There's a couple of other terms related to depreciation and taxes/subsidies.

      So what I'm looking at is GOS at 50%, COE at 40% and Mixed income at 10%.

      On point 4, what you're looking for is tax rates. The UK has probably the lowest marginal tax rate and the lowest share of government in the economy among the major EU states. Also its not footballers really, but overpaid bankers.

    16. Just a quick rundown on the current status of employee compensation, based on the latest available data, which unfortunately dates back to 2007-2010. All data is a percentage of output (sales):

      Construction: 21.7%
      Manufacturing: 5.4%

      And in services:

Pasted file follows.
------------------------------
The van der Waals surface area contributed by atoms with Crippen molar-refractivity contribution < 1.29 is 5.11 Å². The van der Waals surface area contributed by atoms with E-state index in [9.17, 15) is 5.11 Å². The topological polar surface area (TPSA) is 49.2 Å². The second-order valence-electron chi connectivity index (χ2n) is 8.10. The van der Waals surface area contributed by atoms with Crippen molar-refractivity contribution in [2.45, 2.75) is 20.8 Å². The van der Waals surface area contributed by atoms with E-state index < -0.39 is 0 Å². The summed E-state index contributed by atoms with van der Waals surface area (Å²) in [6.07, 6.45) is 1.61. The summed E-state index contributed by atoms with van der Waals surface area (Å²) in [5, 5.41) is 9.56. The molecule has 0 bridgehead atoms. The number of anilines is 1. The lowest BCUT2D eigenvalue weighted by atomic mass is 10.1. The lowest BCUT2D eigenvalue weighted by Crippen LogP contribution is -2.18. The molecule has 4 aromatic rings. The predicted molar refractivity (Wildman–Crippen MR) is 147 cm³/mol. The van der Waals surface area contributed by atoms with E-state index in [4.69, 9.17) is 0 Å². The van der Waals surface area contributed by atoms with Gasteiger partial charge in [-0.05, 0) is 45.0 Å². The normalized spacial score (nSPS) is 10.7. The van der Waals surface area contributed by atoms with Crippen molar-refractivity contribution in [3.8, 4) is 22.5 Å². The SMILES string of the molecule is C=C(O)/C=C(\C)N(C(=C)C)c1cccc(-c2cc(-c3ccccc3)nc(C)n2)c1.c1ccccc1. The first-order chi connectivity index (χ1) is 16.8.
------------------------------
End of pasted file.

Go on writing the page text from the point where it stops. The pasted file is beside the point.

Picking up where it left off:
Lawyers: 32.7%
      Accountants: 44.9%
      Architects: 26.9%
      Engineers: 20.3%
      Surveyors: 29.0%
      Private schools: 34.4%
      Medical services: 21.0%
      Dental services: 21.8%
      Private hospitals: 18.5%
      Accommodation: 19.7%
      Brokers: 16.2%
      Real Estate agents: 25.9%
      Advertising: 11.9%
      Cinemas: 6.3%
      Bus transport: 22.8%
      Road haulage: 13.2%
      Shipping: 7.9%
      Air transport: 8.0%
      Trains: 27.4%
      Highways: 3.3%
      Telecoms: 5.5%
      Computers: 17.1%
      Wholesale: 2.2%
      Retail 4.8%

      Sad, isn't it? To be fair, some of these sectors are highly capital intensive (e.g. telecoms), but when even lawyers are getting shafted...

    17. Thank you all, this is really great help for me, guide me in my business.

      Ya, I thought the footballers were to be blame but indeed the Bankers / Wealth management characters. They are terrible like that guy in Singapore about poor man transport (public transport) vs his Porsche.

      Zuo De